This is probably not a book that I would have chosen to read on my own. B reads a ton of these self mastery type of books because of their relevance to her line of work. She recommended it to me because one of the authors was a competitive runner. The crux of this book, “The Passion Paradox,” by Brad Stulberg and Steve Magness, is unpacking what catchphrases like “finding your passion” and “living a balanced life” really mean. Further, the book uses historical real world examples of how applying such ideas in one’s life does not always yield the intended consequences (i.e. long term success, happiness, fulfillment, etc.). I normally find these types of books cheesy and only marginally (if at all) scientific. But I really did enjoy this read, and it caused me to scrutinize some personal traits with a new perspective after having digested the text. Worth checking out, in my opinion.

Good Reads: ‘Team of Rivals’

I have been reading this book on and off for a couple of years. I normally read on the go, and lugging a 700+ pager around with me is not something that I have really done since law school. I finally finished it a couple of weeks ago, and now I’m kind of sad that it’s over. “Team of Rivals” by Doris Kearns Goodwin is an extremely well written (obviously, since she’s got a Pulitzer), chronological account of Lincoln’s life. The focus of the book is on Lincoln’s political career, but it is obvious that his professional demeanor was shaped by certain aspects of Lincoln’s humble upbringing, also covered in this text. Before reading this book, I didn’t know the full extent of Lincoln’s true genius (not in the hyperbole way that people have used to dumb down this word) and strength of character. It is unlikely that the US will ever see another person of Lincoln’s caliber occupying its highest office. I highly recommend this book.

Good Reads: ‘Say Nothing’

It has been a while since I was so captivated by a story that I couldn’t tear myself away from it. I read this book in a weekend.  “Say Nothing” by Patrick Radden Keefe, tells the true story of a widowed mother of 10 taken from her family in 1970s Belfast by the IRA and “disappeared.” I was both fascinated and disgusted by the factual basis of what I was reading. My mind was blown learning accounts of neighbors killing neighbors, and tenement houses turned war zones. Further, it all takes place in recent history/current day, in a supposedly developed western nation. In addition to telling an otherworldly story, the book helped me make sense of many U2 and Sinead O’Connor lyrics that I learned growing up. Everything from Bloody Sunday to Margaret Thatcher’s stance on the North Ireland conflict are covered in this text. The book was randomly recommended to me by none other than my barber. I was sitting in the chair getting my hairs did when he asked me “do you read?”. Apparently his reaction to this book was similar to mine. He strongly suggested that I check it out. Having now read it myself, I also highly recommend it.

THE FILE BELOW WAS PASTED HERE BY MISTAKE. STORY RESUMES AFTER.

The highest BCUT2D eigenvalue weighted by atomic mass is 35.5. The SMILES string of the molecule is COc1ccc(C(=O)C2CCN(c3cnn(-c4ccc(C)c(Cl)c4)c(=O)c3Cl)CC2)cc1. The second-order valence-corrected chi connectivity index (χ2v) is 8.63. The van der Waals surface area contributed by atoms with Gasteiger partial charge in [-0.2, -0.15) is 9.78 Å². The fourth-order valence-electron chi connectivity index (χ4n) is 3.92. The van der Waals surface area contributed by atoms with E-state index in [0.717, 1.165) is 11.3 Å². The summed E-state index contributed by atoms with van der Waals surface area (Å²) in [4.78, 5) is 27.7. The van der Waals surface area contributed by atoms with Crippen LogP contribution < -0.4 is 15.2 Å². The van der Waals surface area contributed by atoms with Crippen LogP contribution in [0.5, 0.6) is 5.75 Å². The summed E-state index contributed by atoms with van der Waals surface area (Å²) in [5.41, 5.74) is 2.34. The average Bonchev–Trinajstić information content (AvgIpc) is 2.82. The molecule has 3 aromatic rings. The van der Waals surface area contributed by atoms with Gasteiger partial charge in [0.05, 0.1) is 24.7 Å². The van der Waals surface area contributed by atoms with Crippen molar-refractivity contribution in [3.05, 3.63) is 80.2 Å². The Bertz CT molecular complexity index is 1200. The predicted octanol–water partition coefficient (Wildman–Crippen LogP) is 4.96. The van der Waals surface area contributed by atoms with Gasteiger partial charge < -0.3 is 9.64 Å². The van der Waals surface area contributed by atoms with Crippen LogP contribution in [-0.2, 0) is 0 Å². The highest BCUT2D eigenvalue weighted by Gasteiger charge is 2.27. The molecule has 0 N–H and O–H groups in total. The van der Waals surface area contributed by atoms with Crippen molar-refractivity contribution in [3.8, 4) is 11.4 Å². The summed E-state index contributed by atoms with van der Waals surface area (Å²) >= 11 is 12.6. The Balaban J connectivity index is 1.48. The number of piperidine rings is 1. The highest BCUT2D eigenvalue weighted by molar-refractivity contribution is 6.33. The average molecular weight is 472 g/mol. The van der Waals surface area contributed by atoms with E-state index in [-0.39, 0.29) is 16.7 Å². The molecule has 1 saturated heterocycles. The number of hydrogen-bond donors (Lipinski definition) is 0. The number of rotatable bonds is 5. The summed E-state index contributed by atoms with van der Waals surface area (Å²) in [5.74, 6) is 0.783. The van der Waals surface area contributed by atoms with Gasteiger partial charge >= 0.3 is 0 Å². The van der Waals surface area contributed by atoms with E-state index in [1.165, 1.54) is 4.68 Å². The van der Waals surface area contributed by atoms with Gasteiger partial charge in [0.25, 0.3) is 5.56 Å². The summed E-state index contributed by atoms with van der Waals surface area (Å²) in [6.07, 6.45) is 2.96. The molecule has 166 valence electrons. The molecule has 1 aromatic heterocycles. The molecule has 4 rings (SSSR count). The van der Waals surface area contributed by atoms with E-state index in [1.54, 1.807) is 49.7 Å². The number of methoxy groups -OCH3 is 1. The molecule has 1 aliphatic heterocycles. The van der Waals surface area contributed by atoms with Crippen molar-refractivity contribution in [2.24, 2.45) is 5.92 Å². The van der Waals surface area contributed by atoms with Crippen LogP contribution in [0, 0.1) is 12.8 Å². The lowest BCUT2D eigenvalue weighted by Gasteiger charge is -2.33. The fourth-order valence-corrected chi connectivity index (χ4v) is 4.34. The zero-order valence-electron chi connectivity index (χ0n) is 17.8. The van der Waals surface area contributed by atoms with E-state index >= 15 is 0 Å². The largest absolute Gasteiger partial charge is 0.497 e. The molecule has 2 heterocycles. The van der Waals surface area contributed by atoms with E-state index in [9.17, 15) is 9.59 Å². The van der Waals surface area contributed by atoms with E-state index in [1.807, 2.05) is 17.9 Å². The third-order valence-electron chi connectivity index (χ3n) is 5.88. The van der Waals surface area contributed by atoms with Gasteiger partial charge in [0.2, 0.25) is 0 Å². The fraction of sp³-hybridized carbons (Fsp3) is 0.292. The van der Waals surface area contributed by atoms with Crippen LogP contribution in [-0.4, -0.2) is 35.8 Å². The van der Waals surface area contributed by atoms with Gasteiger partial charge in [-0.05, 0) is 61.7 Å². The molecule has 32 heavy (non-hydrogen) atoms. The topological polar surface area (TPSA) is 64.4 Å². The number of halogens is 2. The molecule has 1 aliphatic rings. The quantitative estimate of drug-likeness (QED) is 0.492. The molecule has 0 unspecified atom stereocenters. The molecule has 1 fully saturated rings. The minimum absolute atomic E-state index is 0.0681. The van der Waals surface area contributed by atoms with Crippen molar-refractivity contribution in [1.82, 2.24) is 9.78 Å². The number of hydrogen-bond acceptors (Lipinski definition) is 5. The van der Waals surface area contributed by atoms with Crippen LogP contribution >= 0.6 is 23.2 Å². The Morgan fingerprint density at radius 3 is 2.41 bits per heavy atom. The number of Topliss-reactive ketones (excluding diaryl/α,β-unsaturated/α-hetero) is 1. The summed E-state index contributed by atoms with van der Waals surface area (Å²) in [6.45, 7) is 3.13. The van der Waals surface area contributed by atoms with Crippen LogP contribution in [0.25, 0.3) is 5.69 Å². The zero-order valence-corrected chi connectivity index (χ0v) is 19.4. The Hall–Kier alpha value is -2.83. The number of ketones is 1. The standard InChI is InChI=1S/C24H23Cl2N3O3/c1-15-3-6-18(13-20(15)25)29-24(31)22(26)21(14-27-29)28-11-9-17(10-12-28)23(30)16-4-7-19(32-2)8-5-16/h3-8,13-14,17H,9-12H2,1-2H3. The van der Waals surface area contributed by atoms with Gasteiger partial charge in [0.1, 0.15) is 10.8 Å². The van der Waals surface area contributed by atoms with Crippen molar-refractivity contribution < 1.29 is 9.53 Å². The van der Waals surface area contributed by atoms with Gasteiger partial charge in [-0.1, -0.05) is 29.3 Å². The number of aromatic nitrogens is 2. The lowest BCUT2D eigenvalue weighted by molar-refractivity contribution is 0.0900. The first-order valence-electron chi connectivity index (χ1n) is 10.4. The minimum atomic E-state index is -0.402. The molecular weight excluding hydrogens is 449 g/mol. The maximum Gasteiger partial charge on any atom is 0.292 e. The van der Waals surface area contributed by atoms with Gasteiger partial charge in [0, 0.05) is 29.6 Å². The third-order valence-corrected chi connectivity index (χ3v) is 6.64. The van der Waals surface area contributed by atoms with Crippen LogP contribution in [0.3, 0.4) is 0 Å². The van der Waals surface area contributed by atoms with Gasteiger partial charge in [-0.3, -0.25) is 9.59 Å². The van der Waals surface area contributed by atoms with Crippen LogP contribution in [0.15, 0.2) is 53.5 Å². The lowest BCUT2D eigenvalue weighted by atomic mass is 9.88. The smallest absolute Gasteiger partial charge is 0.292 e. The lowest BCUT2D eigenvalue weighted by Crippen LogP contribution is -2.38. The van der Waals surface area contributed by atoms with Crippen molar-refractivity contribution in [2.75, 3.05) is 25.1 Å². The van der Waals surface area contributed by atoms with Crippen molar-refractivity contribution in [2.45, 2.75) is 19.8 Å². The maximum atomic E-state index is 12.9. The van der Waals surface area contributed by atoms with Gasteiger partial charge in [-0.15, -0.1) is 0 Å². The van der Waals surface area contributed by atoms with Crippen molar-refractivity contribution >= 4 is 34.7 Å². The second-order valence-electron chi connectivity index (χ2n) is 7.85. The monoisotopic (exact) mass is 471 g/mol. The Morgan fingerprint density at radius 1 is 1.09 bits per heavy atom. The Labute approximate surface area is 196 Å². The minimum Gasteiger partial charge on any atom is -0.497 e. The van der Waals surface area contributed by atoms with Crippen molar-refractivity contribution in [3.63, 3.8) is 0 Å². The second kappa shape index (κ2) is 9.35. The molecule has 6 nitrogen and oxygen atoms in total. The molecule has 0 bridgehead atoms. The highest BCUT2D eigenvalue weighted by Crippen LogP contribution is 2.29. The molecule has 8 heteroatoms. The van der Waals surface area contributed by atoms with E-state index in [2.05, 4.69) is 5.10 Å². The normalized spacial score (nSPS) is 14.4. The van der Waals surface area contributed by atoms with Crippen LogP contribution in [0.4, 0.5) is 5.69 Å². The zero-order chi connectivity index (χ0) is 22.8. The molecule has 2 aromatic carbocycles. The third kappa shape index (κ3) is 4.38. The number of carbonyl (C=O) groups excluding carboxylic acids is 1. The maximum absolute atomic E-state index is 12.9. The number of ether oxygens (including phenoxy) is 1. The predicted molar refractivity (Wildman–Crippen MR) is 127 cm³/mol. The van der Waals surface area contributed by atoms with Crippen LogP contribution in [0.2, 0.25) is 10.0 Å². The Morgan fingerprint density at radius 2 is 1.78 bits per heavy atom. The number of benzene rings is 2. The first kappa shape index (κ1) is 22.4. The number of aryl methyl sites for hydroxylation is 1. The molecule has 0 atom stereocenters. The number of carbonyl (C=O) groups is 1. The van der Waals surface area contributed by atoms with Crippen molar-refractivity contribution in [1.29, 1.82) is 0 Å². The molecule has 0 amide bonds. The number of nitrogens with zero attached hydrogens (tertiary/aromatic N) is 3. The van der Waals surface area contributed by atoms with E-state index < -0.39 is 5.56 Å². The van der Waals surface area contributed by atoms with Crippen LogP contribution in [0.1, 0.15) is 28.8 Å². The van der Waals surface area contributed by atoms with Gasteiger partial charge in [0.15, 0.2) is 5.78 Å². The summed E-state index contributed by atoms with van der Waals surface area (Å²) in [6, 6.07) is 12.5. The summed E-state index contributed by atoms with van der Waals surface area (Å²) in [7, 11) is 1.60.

Good Reads: ‘The Greater Journey’

‘The Greater Journey’ by David McCullough, contains two of my favorite elements; history and Paris. Admittedly, I have read just about every book this guy has written. I like the way that he is able to take such a massive amount of historical information and present it in a way that reads like a novel rather than a text book. Acknowledging that this type of book is not for everyone, here is my take, in case it sounds interesting–

In the decades preceding the civil war, and up until WWI, scores of prominent Americans traveled to, and lived in Paris during a time that became an era of cultural cross pollination between French and American culture. This book details the experiences of several such Americans during their time in Paris. One (un)surprising takeaway from the book is that descriptions of Paris written by the Americans of yore, heavily overlap with my present day sentiments about the city. Bread and butter fa’ life!

Good Reads: ‘When’

I randomly grabbed this book at an airport newsstand recently. I didn’t know much about the author, and had not previously heard of this book. ‘When’ by Daniel Pink is a relatively quick read, at ~200 pages. The premise of the book gives credence to the old idiom “timing is everything.” I found the text fascinating. It was very satisfying to learn that there is some science behind that mid-afternoon intellectual slump that experience on a daily basis. I really enjoy any book that teaches me something about myself. I would recommend this book to anyone.